Mango: Beautiful, Delicious, Legendary

It is hard to imagine a more beautiful tree than a mango tree. They have a proportionally narrow trunk and wide-reaching branches. When they bloom, the trees are covered with a blush of tiny blossoms that will later become smooth fruit globes. They are highly attractive, and there is scarcely a fruit anywhere that is more delicious than a mango.

With that said, mangoes will not grow just anywhere. They are a tropical tree, requiring warmth, humidity, and a reasonable amount of rainfall. Temperatures below 30 degrees Fahrenheit (-1.111 Celsius) are fatal to this beautiful tree. With that said, it can be container grown. Since it grows slowly, it can even live in a corner of your living room for several years before needing a larger space.

Mango fruit has a unique flavor that is sweet, yet slightly bland. Its smooth texture makes it easy to add it to smoothies or to cube and put into salads. But the usefulness of a mango tree does not stop with its fruit. In some areas, the leaves are cooked and eaten as a vegetable, or they are used to make tea. Healthline lists eight different possible medicinal uses of mango leaves. They are rich in terpenoids and polyphenols, and are excellent antioxidants. Folklore about the bark indicates that it has been used traditionally to treat arthritis and other types of inflammation. Recent experiments suggest that it might be a possible specific against cancer.

A mango tree could easily be considered a giving tree. It provides shade, aromatic blossoms, delicious fruit, leaves that can be eaten like a vegetable, and bark that can be made into medicine. With so many things going for it, no wonder that mango should be considered a gift from the gods. According to legend, Shiva was traveling in disguise. When he was treated with kindness, he gifted the homeowner with a mango tree.

The mango we see in the supermarket is Mangifera Indica. This is also the species that we have available for sale. At this time, Mangifera Indica is not endangered. Some wild mango species, however, are endangered. The wild species include (but are not limited to) kuini, (Mangifera odorata), bachang (Mangifera foetida), white mango (Mangifera caesia), and manga aer (Mangifera laurina). Although some of these are eaten as fruit, for the most part they are treated as a vegetable or added to chutneys. Although efforts have been made to grow some of them domestically, they have peculiar soil requirements that require informed handling to get them to grow.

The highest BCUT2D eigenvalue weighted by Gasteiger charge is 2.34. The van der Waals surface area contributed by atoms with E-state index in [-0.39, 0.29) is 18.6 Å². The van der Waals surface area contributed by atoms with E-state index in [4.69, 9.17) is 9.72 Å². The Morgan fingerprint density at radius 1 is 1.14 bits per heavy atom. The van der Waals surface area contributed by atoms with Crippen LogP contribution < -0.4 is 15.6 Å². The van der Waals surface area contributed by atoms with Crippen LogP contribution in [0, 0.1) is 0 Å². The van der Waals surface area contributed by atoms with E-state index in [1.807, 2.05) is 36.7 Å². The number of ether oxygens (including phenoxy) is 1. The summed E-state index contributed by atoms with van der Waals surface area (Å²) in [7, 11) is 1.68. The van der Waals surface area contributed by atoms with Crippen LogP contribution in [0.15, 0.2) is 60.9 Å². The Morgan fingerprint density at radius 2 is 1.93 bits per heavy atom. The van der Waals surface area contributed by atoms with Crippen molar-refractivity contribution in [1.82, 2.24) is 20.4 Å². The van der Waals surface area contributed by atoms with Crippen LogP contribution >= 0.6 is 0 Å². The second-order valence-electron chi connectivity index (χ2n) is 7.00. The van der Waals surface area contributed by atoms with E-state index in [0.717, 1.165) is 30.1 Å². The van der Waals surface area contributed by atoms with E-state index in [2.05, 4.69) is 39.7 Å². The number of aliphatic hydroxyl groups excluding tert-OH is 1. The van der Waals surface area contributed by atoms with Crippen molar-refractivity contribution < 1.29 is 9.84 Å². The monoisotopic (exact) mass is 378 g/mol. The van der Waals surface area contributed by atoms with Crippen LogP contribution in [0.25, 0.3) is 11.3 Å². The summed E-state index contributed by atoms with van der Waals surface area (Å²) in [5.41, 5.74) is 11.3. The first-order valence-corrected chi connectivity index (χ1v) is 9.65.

One of the concerns about mangos of all sorts is that while many creatures find them tasty, elephants are one of the few living creatures large enough to consume a whole mango and poop out the seeds. Being eaten is one of the preferred means for plants to “travel” from one place to another. Without the some means of transportation, there is concern that mangos could become extinct, especially some of the wild strains.

Mangifera Indica are easy to grow from seed. First remove the tasty outer pulp from a mature fruit. Next, look along the edge of the large, flat seed case. You should find a sort of seam on one side of the pointed end. Carefully pry this open to expose the true seed. (You can grow the seed while it is in the husk, but removing it makes it sprout a little more quickly.) Place the seed in a pot of growing medium, water, and watch for it to grow. By the end of twelve weeks, you should have a mango tree sprout.

Good management of a mango plant could be you doing your part to help preserve a plant species. Or it could be you growing a tree that will give you beautiful shade and delicious fruit. Or maybe both. There is nothing wrong with a little garden multitasking.

If you do not live in a tropical or subtropical area, mango trees can be grown in containers in orangeries or large greenhouses. In the early stages of their life, they can even be used as houseplants. Their narrow glossy leaves and bushy structure make them an attractive indoor plant for several years.

Mangos are one of those incredible, edible super foods. They are comforting to grumpy digestions, and a true savior for humdrum salads. As smoothies, simply delicious.

By growing a mango, especially in an area where you can plant one out-of-doors, you are helping preserve a beautiful tree that just keeps on giving in every possible way.


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